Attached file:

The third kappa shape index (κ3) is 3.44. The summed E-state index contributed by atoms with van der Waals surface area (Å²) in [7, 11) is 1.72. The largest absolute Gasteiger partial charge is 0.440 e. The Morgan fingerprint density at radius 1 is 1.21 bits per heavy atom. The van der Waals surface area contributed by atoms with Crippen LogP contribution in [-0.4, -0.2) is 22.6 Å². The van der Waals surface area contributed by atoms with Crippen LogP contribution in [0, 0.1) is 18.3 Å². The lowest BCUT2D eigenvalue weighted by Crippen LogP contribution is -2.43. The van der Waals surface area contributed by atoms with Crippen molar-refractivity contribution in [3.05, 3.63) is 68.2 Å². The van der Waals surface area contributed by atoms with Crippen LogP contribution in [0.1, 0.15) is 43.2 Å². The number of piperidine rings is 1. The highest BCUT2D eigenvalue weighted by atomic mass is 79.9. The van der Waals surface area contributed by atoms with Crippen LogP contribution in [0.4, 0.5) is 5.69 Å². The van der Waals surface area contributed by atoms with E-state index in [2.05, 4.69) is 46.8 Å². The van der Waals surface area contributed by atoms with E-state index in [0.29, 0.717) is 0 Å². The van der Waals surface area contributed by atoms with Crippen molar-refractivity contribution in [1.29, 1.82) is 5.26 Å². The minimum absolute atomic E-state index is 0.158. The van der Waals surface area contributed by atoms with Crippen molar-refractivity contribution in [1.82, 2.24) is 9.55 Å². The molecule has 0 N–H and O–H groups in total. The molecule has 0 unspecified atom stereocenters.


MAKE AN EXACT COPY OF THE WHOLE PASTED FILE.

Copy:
The third kappa shape index (κ3) is 3.44. The summed E-state index contributed by atoms with van der Waals surface area (Å²) in [7, 11) is 1.72. The largest absolute Gasteiger partial charge is 0.440 e. The Morgan fingerprint density at radius 1 is 1.21 bits per heavy atom. The van der Waals surface area contributed by atoms with Crippen LogP contribution in [-0.4, -0.2) is 22.6 Å². The van der Waals surface area contributed by atoms with Crippen LogP contribution in [0, 0.1) is 18.3 Å². The lowest BCUT2D eigenvalue weighted by Crippen LogP contribution is -2.43. The van der Waals surface area contributed by atoms with Crippen molar-refractivity contribution in [3.05, 3.63) is 68.2 Å². The van der Waals surface area contributed by atoms with Crippen LogP contribution in [0.1, 0.15) is 43.2 Å². The number of piperidine rings is 1. The highest BCUT2D eigenvalue weighted by atomic mass is 79.9. The van der Waals surface area contributed by atoms with Crippen LogP contribution in [0.4, 0.5) is 5.69 Å². The van der Waals surface area contributed by atoms with E-state index in [2.05, 4.69) is 46.8 Å². The van der Waals surface area contributed by atoms with E-state index in [0.29, 0.717) is 0 Å². The van der Waals surface area contributed by atoms with Crippen molar-refractivity contribution in [1.29, 1.82) is 5.26 Å². The minimum absolute atomic E-state index is 0.158. The van der Waals surface area contributed by atoms with Crippen molar-refractivity contribution in [1.82, 2.24) is 9.55 Å². The molecule has 0 N–H and O–H groups in total. The molecule has 0 unspecified atom stereocenters.